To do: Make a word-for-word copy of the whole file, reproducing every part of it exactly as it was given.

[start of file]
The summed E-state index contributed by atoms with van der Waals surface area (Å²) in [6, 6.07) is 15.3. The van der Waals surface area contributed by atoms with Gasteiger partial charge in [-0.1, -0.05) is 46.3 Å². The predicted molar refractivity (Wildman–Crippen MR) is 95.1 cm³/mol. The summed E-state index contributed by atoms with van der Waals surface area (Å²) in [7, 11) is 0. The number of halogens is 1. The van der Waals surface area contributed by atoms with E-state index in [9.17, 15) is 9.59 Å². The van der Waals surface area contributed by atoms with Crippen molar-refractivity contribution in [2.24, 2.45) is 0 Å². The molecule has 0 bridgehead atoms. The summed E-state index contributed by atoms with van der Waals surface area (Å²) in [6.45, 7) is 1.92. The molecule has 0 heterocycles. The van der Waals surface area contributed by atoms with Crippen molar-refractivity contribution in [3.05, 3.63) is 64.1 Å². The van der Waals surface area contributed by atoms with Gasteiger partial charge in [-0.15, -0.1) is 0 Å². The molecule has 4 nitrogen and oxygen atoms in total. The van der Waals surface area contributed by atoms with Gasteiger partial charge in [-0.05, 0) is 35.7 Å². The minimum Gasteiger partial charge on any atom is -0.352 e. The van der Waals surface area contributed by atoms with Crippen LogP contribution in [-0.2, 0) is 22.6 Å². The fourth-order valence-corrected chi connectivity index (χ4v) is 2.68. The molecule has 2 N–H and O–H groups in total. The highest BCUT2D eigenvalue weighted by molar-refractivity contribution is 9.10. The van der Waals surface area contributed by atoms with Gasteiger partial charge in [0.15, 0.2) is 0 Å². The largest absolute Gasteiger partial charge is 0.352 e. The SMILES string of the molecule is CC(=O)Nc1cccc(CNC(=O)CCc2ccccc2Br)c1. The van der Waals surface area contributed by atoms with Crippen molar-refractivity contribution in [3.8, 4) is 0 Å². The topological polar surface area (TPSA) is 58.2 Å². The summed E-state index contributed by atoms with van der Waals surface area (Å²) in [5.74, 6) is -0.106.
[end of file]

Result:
The summed E-state index contributed by atoms with van der Waals surface area (Å²) in [6, 6.07) is 15.3. The van der Waals surface area contributed by atoms with Gasteiger partial charge in [-0.1, -0.05) is 46.3 Å². The predicted molar refractivity (Wildman–Crippen MR) is 95.1 cm³/mol. The summed E-state index contributed by atoms with van der Waals surface area (Å²) in [7, 11) is 0. The number of halogens is 1. The van der Waals surface area contributed by atoms with E-state index in [9.17, 15) is 9.59 Å². The van der Waals surface area contributed by atoms with Crippen molar-refractivity contribution in [2.24, 2.45) is 0 Å². The molecule has 0 bridgehead atoms. The summed E-state index contributed by atoms with van der Waals surface area (Å²) in [6.45, 7) is 1.92. The molecule has 0 heterocycles. The van der Waals surface area contributed by atoms with Crippen molar-refractivity contribution in [3.05, 3.63) is 64.1 Å². The van der Waals surface area contributed by atoms with Gasteiger partial charge in [-0.15, -0.1) is 0 Å². The molecule has 4 nitrogen and oxygen atoms in total. The van der Waals surface area contributed by atoms with Gasteiger partial charge in [-0.05, 0) is 35.7 Å². The minimum Gasteiger partial charge on any atom is -0.352 e. The van der Waals surface area contributed by atoms with Crippen LogP contribution in [-0.2, 0) is 22.6 Å². The fourth-order valence-corrected chi connectivity index (χ4v) is 2.68. The molecule has 2 N–H and O–H groups in total. The highest BCUT2D eigenvalue weighted by molar-refractivity contribution is 9.10. The van der Waals surface area contributed by atoms with Gasteiger partial charge in [0.15, 0.2) is 0 Å². The largest absolute Gasteiger partial charge is 0.352 e. The SMILES string of the molecule is CC(=O)Nc1cccc(CNC(=O)CCc2ccccc2Br)c1. The van der Waals surface area contributed by atoms with Crippen molar-refractivity contribution in [3.8, 4) is 0 Å². The topological polar surface area (TPSA) is 58.2 Å². The summed E-state index contributed by atoms with van der Waals surface area (Å²) in [5.74, 6) is -0.106.